We Americans are proud that we live in a nation governed by the rule of law, often thinking this guarantees justice. But just what does the rule of law mean? Unfortunately, this is one of those terms that can obscure underlying patterns.
When we use the term, the "rule of law," are we merely referring to form, such as how the laws are established? Laws can be instituted by edict, order, or democratic vote, for example. Or do we mean the substance of the laws, the principles and goals, such as whether it is vengeance or love, that guides the policy makers who adopt the laws?
To say we are governed by the rule of law, in and of itself, is not enough. All 2.3 million people now behind bars in the United States, constituting one out of every one hundred adults in the nation, got there though the process we call the rule of law. We know that not all of them experienced justice, and certainly not those who were wrongfully convicted.
Substance versus form is an important distinction that touches many areas of human endeavor. Confusing this distinction is one way institutions fostering social dysfunction nonetheless continue to survive. It is a common pattern.
We can use laws to legitimize both injustice and justice. There are many examples of the rule of law being used in misguided ways, Nazi Germany being one of the most egregious. The four Allied Nations prosecuted leading Nazis for war crimes in the Nuremburg Trials following World War II (19451949), and this was seen as an important process in establishing the marked difference between them and us. We followed the rule of law in bringing them to justice.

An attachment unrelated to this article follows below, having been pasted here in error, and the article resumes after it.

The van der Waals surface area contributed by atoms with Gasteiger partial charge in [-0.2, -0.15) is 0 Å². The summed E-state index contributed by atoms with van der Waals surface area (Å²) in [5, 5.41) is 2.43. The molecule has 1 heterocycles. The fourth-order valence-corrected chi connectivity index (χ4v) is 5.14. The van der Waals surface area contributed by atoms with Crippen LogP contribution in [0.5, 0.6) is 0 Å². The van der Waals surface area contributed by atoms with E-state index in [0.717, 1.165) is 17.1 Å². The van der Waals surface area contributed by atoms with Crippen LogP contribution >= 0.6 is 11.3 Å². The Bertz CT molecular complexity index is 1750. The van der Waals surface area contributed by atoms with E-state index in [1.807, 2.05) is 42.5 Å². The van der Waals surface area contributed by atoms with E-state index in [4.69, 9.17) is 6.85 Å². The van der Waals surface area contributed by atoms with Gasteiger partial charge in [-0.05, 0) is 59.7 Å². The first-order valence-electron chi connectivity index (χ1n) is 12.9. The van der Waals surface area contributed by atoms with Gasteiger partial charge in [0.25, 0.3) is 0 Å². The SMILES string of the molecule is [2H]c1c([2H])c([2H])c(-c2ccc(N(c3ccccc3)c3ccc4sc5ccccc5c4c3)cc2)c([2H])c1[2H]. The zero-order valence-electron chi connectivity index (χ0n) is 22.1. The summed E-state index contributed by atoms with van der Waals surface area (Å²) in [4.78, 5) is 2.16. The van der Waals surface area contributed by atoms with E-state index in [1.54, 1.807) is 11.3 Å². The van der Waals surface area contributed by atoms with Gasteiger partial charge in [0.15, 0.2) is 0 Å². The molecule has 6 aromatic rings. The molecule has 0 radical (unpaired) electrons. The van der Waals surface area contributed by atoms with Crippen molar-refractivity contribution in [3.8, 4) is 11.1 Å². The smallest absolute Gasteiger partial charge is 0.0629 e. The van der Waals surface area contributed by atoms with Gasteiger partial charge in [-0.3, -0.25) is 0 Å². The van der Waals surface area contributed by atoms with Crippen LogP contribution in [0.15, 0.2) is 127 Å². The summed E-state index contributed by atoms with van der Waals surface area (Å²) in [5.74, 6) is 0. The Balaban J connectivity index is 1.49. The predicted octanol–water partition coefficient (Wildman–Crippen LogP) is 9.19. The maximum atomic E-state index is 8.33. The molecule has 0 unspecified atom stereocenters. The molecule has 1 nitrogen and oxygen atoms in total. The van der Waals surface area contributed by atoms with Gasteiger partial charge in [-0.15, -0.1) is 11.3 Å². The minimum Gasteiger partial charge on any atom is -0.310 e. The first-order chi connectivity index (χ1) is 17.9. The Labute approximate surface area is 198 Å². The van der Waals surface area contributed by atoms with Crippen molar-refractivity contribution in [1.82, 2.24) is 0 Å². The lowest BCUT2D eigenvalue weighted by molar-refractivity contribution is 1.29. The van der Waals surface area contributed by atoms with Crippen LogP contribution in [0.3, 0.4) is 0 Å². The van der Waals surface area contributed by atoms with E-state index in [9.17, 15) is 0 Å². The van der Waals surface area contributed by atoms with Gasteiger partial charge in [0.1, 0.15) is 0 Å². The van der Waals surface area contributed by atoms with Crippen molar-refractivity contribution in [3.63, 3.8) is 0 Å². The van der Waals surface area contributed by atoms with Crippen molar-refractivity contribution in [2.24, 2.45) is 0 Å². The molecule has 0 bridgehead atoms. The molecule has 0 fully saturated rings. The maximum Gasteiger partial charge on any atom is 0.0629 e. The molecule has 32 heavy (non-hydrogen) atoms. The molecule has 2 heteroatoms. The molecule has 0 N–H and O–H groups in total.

As it turned out, a disturbing aspect of those trials was the fact that the defendants seemed not to be remarkably different from the rest of us, and they, too, were committed to the rule of law.
The Nazis tried at Nuremburg included fathers who loved their children and their wives. Some were practicing Christians; some had a quiet and unassuming nature, demonstrating that being an average person was no insurance against the commission of terrible crimes. We can safely bet that few, if any, of the defendants saw themselves as evil or villainous.
Their devotion to the rule of law was what the Nazis relied on to keep them from appearing lawless and arbitrary. They did not murder or plunder without first passing a law or issuing an order that made it legal. They used the rule of law to whitewash their heinous deeds, while condemning to death those guilty of far less serious crimes, or no crimes at all.
Form, i.e., the fact the Nazis had adopted laws pursuant to some established procedure, trumped substance. The substance of their laws reflected a vengeful, destructive imperative to destroy millions of people who had committed no crime, and to do it in a sinister, sub-human way.
Unfortunately, form seems to have been enough to silence many of the Nazi's would-be critics, permitting their widespread genocide to proceed for far too long.
How the rule of law is established versus what the substance of the rule of law achieves is a critical distinction. To insure that our rule of law guarantees justice, we must pay close attention to its substance. If the rule of law is being misused, we have a duty to raise our voices in protest.
Based on an excerpt from Beyond Justice, Beyond Vengeance, A Call for a Compassionate Revolution by Sylvia Clute.
Posted on GenuineJustice.com on 9-21-10